Chinese fly higher with model ports
With China and India battling it out for the mantle of the world?s next economic superpower, the former seems to have given itself a jump-start as far as airports are concerned.Updated: Feb 06, 2006 13:57 IST
With China and India battling it out for the mantle of the world’s next economic superpower, the former seems to have given itself a jump-start as far as airports are concerned.
* Over recent years, some of the key milestones in China were the transfer of the management of 100 airports from the Central government to the local authorities and then their corporatisation. This was followed by asset re-organisation, end of monopolies, strengthening of regulations and the improvement of safety and services.
* The Chinese government’s larger vision has meant the acceptance of, and the need for, low-cost carriers to penetrate the market further. Many of the new and refurbished airports are making way for low-cost terminals and the government has been a keen supporter of this.
* Like Delhi, which wants to have a world-class airport by 2010, China has just recently announced its plans to build a new airport in time for the 2008 Beijing Olympics. Dutch and British airport planners and engineers have teamed up with British architect Lord Norman Foster to ensure that the $2 billion new terminal is functional in time for the games. According to Lord Foster, the new Beijing Airport will outpace both of the current biggest airports, Hong Kong and Heathrow in less than three years.
* Not just Beijing, as of now, more than 20 airports are undergoing extensive upgradation, an estimated 80 are being upgraded to provide passenger and cargo feeder-line services.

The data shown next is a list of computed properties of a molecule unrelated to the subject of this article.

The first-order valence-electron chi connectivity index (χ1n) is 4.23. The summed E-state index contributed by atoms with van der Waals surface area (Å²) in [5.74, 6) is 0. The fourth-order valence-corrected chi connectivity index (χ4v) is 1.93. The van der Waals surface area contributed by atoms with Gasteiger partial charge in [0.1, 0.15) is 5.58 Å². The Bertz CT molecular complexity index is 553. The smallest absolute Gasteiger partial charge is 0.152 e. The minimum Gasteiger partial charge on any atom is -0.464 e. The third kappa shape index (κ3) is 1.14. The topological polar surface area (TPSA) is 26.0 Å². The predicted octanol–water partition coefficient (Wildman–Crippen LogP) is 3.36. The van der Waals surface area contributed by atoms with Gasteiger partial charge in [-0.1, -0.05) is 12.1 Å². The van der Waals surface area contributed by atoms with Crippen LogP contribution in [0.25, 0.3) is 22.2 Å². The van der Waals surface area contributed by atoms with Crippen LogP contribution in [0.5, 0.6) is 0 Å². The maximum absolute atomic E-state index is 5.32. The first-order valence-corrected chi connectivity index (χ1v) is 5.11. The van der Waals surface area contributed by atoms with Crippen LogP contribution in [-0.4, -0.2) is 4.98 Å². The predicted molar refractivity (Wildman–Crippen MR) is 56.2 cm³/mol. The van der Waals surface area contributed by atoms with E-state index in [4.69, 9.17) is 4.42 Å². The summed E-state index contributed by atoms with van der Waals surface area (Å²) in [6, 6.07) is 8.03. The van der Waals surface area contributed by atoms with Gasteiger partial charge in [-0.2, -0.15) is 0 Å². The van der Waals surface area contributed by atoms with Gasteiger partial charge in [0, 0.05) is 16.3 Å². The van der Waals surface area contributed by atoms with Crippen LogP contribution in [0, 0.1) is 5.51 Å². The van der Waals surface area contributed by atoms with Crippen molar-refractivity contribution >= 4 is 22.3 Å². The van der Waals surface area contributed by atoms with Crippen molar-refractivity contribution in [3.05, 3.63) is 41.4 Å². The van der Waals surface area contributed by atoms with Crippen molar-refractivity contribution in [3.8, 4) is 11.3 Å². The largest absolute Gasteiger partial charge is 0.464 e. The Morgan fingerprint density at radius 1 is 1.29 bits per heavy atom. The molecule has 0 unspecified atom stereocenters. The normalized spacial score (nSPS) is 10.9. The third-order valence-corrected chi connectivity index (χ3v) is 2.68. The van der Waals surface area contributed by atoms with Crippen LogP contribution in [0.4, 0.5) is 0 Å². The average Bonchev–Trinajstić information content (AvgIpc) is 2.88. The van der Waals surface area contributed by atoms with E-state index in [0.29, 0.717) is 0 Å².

* The city of Guangzhou’s new international airport opened in August last year at a cost exceeding $ 2 billion and construction for its second phase which aims to double its current 27 million passenger capacity is already underway.
* Never one to be easily upstaged, Shanghai also has flyaway plans to match soaring passenger traffic as the city takes on global economic importance. Its hyper-modern Pudong airport, connected to the city by the world’s first operational magnetic levitating train, opened in 1999. A second runway was opened this March. Now, construction is underway for a second terminal to be completed by 2007 and the airport’s long-term plan calls for a final capacity of 80 million passengers per year.
* Observing China’s efforts, the World Tourism Organisation expects that China will account for the largest number of outbound tourists by 2020.
First Published: Feb 05, 2006 00:47 IST